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Metal oxide varistor‐A multijunction thin‐film device
1.The measurements reported in this letter were made upon GE‐MOV™ varistors produced by the General Electric Company.
2.J. D. Harnden, F. D. Martzloff, W. G. Morris, and F. G. Golden, Electronics 45, (No. 21), 91 (1972).
3.M. Matsuoka, Jap. J. Appl. Phys. 10, 736 (1971).
4.M. Matsuoka, T. Masuyama, and Y. Iida, J. Jap. Soc. Appl. Phys. Suppl. 39, 94 (1970).
5.W. G. Morris, J. Am. Ceram. Soc. 56, 360 (1973).
6.Matsuoka [Jap. J. Appl. Phys. 10, 736 (1971)] has tentatively ascribed the varistor action to a mechanism based on space‐charge‐limited currents. This theory requires that the breakdown voltage per intergranular layer where is a trap density in the intergranular layer of value Experimentally varies by less than a factor of 2 for a wide variety of intergranular layer compositions and processing schedules which is rather improbable if, in fact, In addition this theory would appear to imply a dependence of on temperature which is greater than that observed. See, for example M. A. Lampert and P. Mark, Current‐Injection in Solids (Academic, New York, 1970).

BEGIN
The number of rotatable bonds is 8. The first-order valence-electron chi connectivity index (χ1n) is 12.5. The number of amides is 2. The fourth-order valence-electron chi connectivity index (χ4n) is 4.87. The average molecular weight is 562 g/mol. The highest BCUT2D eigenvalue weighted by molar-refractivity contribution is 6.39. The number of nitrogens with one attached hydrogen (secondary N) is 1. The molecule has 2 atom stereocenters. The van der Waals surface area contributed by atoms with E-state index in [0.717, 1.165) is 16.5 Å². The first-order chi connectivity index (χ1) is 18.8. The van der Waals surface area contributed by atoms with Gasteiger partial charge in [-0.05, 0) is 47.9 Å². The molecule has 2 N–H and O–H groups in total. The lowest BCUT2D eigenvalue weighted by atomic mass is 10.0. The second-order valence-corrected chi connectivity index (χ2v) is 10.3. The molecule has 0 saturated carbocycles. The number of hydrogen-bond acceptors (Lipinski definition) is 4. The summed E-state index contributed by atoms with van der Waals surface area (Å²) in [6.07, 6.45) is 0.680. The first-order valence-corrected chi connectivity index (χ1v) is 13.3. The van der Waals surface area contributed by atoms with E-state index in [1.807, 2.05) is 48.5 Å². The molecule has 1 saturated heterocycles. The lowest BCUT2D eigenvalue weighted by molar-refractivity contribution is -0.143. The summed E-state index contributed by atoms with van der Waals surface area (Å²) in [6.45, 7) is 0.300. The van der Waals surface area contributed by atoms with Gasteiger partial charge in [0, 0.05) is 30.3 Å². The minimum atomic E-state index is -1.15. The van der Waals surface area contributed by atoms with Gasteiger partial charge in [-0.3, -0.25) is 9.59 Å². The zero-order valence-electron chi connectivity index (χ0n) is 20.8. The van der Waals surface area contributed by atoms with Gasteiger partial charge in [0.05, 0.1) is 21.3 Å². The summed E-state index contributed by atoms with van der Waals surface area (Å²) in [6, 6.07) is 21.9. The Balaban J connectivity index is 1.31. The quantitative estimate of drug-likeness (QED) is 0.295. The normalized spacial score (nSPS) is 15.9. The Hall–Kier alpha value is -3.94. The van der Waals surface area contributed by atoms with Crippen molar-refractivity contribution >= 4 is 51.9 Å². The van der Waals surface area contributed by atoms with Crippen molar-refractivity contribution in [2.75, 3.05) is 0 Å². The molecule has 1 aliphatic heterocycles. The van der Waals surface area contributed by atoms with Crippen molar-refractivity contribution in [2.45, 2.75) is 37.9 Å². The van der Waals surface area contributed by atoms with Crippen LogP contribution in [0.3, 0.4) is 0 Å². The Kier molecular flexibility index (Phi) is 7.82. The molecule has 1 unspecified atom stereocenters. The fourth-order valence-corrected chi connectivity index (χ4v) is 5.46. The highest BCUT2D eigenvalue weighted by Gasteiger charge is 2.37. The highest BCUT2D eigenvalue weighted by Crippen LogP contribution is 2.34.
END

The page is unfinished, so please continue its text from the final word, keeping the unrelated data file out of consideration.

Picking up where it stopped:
7.J. G. Simmons, J. Phys. D 4, 613 (1971).
8.R. M. Hill, Philos. Mag. 23, 59 (1971).
9.There is some controversy over the numerical value of β and the exact form of . Discussions are presented by Simmons [J. Phys. D 4, 613 (1971)] and by Jonscher [Thin Solid Films 1, 213 (1967)]. Since we have no exact value for t, and therefore for F, we have somewhat arbitrarily chosen the relation given in Eq. (2).
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